Tag Archives: medical journals

Study: Good press releases contribute to good health journalism

Andrew Van Dam

About Andrew Van Dam

Andrew Van Dam of The Wall Street Journal previously worked at the AHCJ offices while earning his master’s degree at the Missouri School of Journalism, and he has blogged for Covering Health ever since.

Thanks to Gary Schwitzer for drawing attention to a study, published in BMJ, which analyzes the impact medical journal press releases have on actual press coverage of studies.

The authors begin with a somewhat gratifying hypothesis, writing that “Although it is easy to blame journalists for poor quality reporting, problems with coverage could begin with the journalists’ sources,” and positing that difficult-to-decipher studies and misleading press releases could lead to low-caliber health reporting.

They looked at 100 studies from five major journals, as well as a sample of 348 news stories based on those studies. In general they found that higher-quality press releases led to higher-quality coverage. Unfortunately, they also found that the inverse was true. Here’s an excerpt from the “Discussion” subheading (also highlighted by Schwitzer).

…Higher quality press releases issued by medical journals were associated with higher quality reporting in subsequent newspaper stories. In fact, the influence of press releases on subsequent newspaper stories was generally stronger than that of journal abstracts. Fundamental information such as absolute risks, harms, and limitations was more likely to be reported in newspaper stories when this information appeared in a medical journal press release than when it was missing from the press release or if no press release was issued. Furthermore, our data suggest that poor quality press releases were worse than no press release being issued: fundamental information was less likely to be reported in newspaper stories when it was missing from the press release than where no press release was issued at all.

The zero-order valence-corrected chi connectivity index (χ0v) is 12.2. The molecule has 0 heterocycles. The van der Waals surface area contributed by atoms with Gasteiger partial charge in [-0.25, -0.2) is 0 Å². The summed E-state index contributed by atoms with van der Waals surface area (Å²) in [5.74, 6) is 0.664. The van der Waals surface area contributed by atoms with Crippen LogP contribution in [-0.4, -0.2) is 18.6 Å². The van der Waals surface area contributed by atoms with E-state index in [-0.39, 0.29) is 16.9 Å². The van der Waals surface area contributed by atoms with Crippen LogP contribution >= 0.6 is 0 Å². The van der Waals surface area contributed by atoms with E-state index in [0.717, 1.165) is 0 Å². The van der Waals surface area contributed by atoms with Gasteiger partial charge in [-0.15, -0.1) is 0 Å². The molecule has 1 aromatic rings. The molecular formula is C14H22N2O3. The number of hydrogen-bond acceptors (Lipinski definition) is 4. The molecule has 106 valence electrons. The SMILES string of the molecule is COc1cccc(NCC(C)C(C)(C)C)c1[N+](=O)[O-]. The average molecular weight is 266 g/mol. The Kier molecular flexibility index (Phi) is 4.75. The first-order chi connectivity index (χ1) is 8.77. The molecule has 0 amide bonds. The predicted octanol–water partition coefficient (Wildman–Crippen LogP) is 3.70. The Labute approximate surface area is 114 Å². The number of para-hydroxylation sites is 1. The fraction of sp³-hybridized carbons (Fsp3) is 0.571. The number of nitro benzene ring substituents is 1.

Reporters looking for a Health News Review-style “how do I ensure my story clears their quality bar?” checklist can just scroll down to the “Quality Assessment” subheading. For the record, the metrics found there apply equally well to the PR professionals who write the releases.

PLoS Medicine article advocates using legal system to stem ghostwriting

Pia Christensen

About Pia Christensen

Pia Christensen (@AHCJ_Pia) is the managing editor/online services for AHCJ. She manages the content and development of healthjournalism.org, coordinates social media efforts of AHCJ and assists with the editing and production of association guides, programs and newsletters.

An essay published by PLoS Medicine makes the case that the “guest” authors of ghostwritten articles – typically academic researchers who provide little or no input – in medical journals should be held legally liable for damages or deaths caused by the drug or device that is the subject of articles they sign their names to.

The article points out that ghostwriting “openly infringes academic standards and … contributes to fraud” but that journal editors have been ineffective at putting a stop to it.

We argue that when an injured patient’s physician directly or indirectly relied upon a journal article containing false/manipulated safety and efficacy data, then pursuant to the legal authority outlined above, the authors of that article, including guest authors, are legally liable for patient injuries and could be named as defendants.